Bonded labor, also known as debt bondage or forced labor slavery, is a form of human trafficking that typically involves the trafficker recruiting the victim as a way to pay off debt. It is the dominant form of trafficking world wide, and has a long history globally.
Bonded labor occurs when a person owes a debt to his or her employer and cannot leave the employment until the debt is paid. Alternatively, it can be thought of as a loan in which a person or their labor is the collateral or the form of repayment. Often, the debt accrues with large interest rates, and the wages paid are so low that it is effectively impossible to exit the relationship.
In theory, this could be a voluntary transaction, but the actual experience on the ground is that bonded labor is exploitative and coercive. The targets are usually those who are most vulnerable and desperate. Violence or threats of violence, against either those being trafficked or their families, are often used to entrap and confine the victims. In December 2013, in Odisha, a contractor chopped off the right hands of two men who tried to flee when they realized they were being trafficked to work in a brick kiln. In January 2014, in Karnataka, a ten-year old boy was held in captivity with his parents at another brick kiln. When the child refused to work, the owner of the kiln beat the child’s hand so severely with an iron rod that the child might lose his left hand.
Bonded labor was prohibited under the 1956 UN Supplemental Convention on the Abolition of Slavery. It is illegal under the constitution and laws of almost every country, and is a criminal offense under the constitution and laws of the nations of South Asia. These widespread prohibitions are not, however, accompanied by widespread prosecutions or even public awareness, and forced labor flourishes with impunity in many places.
Bonded labor in South Asia:
Bonded labor is particularly prevalent in South Asia. A 2013 report by Walk Free, an Australian NGO, estimated that 30 million people are victims of some form of slavery globally, including 14 million people in India, 2 million in Pakistan, and a significant proportion of the population in Nepal. The only countries with higher per capita rates of slavery are Mauritania, where a widespread chattel slavery system persists, and Haiti, where there is widespread coercive child labor. The Economist summarized the grim totals:
A December 2013 report in CNN-IBN estimated that in the state of Odisha alone, 30,000 people a year were trafficked out of Odisha by the mafia, and that this trafficking provided the mafia with an annual revenue of approximately $90 million (Rs 500). That profit, however, is not seen by those who are trapped.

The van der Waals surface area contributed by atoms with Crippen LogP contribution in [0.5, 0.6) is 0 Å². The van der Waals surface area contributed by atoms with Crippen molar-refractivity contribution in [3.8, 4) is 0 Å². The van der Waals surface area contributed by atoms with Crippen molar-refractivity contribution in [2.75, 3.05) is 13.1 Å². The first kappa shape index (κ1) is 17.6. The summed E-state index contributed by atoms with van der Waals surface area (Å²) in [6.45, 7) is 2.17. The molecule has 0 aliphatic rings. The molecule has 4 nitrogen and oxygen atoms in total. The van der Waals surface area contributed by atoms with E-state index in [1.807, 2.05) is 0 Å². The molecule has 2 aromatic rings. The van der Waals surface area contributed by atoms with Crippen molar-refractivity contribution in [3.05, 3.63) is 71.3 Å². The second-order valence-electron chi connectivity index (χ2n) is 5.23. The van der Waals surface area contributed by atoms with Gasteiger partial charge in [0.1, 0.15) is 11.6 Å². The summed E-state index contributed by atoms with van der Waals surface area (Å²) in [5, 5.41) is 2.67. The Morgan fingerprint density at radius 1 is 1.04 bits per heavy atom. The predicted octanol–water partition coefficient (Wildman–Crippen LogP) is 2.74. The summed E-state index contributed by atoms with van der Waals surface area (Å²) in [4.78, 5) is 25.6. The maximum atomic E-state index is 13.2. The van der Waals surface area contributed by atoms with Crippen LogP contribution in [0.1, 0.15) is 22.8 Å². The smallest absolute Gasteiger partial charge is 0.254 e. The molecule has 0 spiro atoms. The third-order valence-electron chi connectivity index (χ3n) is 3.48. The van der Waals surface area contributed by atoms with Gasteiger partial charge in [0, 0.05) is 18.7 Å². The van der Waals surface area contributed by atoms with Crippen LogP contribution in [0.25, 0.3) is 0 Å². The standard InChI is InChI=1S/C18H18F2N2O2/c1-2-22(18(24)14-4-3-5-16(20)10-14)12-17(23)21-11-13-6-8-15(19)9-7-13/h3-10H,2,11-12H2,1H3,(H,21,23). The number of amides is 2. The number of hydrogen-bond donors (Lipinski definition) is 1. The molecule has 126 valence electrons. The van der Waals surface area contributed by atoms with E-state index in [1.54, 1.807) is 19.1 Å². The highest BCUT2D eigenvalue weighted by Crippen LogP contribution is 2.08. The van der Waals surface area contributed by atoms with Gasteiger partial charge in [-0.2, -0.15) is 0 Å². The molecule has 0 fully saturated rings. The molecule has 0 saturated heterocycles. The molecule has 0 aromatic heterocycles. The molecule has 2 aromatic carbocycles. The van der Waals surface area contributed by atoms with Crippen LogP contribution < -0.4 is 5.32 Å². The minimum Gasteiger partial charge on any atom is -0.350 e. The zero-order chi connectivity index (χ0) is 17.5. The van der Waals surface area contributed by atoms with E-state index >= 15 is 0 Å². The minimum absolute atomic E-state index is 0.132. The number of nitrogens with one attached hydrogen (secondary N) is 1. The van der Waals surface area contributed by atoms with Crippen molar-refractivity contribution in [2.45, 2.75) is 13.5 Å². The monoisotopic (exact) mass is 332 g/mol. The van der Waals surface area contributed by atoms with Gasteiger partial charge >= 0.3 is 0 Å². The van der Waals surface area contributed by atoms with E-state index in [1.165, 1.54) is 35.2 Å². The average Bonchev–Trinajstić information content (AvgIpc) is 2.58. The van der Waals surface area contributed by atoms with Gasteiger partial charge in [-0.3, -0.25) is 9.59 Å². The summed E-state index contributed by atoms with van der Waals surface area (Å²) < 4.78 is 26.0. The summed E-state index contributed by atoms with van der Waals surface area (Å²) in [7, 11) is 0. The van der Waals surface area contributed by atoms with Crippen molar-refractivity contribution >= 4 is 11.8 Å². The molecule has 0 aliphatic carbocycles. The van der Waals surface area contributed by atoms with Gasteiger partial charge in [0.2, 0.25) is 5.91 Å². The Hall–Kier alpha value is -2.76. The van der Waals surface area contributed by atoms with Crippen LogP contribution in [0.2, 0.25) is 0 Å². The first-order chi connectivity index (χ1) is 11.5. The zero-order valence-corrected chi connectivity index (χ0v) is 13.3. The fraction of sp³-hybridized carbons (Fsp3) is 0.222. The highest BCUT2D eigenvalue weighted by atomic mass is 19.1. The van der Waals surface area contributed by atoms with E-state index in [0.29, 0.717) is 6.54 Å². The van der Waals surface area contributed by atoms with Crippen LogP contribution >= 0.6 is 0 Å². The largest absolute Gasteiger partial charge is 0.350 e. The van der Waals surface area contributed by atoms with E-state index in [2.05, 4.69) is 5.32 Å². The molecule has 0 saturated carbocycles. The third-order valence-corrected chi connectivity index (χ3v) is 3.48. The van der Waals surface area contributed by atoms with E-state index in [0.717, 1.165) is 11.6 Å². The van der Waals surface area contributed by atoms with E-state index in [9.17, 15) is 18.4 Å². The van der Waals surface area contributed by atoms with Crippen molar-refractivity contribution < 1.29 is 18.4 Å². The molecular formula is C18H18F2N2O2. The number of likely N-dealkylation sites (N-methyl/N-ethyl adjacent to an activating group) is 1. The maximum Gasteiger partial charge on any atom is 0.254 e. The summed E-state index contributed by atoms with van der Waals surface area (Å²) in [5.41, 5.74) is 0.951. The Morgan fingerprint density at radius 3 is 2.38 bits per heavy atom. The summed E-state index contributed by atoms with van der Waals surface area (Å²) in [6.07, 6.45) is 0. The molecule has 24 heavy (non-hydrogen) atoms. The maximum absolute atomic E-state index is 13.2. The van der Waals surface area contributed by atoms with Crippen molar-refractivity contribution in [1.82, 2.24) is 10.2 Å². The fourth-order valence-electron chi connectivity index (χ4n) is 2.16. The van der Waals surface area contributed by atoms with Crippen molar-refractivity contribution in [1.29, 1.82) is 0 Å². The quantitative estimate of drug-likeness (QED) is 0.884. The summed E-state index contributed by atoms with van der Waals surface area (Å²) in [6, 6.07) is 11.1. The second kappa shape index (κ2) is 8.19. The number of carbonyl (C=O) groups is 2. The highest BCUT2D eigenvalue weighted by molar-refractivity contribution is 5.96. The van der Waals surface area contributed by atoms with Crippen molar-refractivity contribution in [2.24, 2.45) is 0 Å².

Bonded labor is both a symptom of the poverty of South Asia, and also a system that perpetuates poverty. Generally, those who live in bonded labor are excluded from accessing medical care, education, and skills training. They cannot participate in economic growth or prosperity. As Siddharth Kara of Harvard’s Kennedy School argued in his 2012 book Bonded Labor: Tackling the System of Slavery in South Asia, a goal of bonded labor is to push the price paid for labor to as close to zero as possible. (Kara estimates that this system transfers annually up $15 billion in value from the victims to exploiters, at over $1,000 per individual.) Those victims remain impoverished, separated from opportunities for a better life for themselves and for their communities.
Bonded labor under the law:
It is difficult to state the case against bonded labor any better than Indian Chief Justice P.N. Bhagwati did, in an opinion in a 1983 case before the Supreme Court:
The system of bonded labour has been prevalent in various parts of the country since long prior to the attainment of political freedom and it constitutes an ugly and shameful feature of our national life. This system based on exploitation by a few socially and economically powerful persons trading on the misery and suffering of large numbers of men and holding them in bondage is a relic of a feudal hierarchical society which hypocritically proclaims the divinity of men but treats large masses of people belonging to the lower rungs of the social ladder or economically impoverished segments of society as dirt and chattel. This system under which one person can be bonded to provide labour to another for years and years until an alleged debt is supposed to be wiped out which never seems to happen during the life time of the bonded labourer, is totally incompatible with the new egalitarian socioeconomic order which we have promised to build and it is not only an affront to basic human dignity but also constitutes gross and revolting violation of constitutional values.
Chief Justice P.N. Bhagwati, Bandhua Mukti Morcha vs. Union of India, 1984 AIR 802, 1984 SCR (2) 67 (16 Dec. 1983).
Some additional information on bonded labor:
- For more, see here for Amanda’s post explaining the Bonded Labour System (Abolition) Act, and describing how the law on bonded labour is applied in a particular case.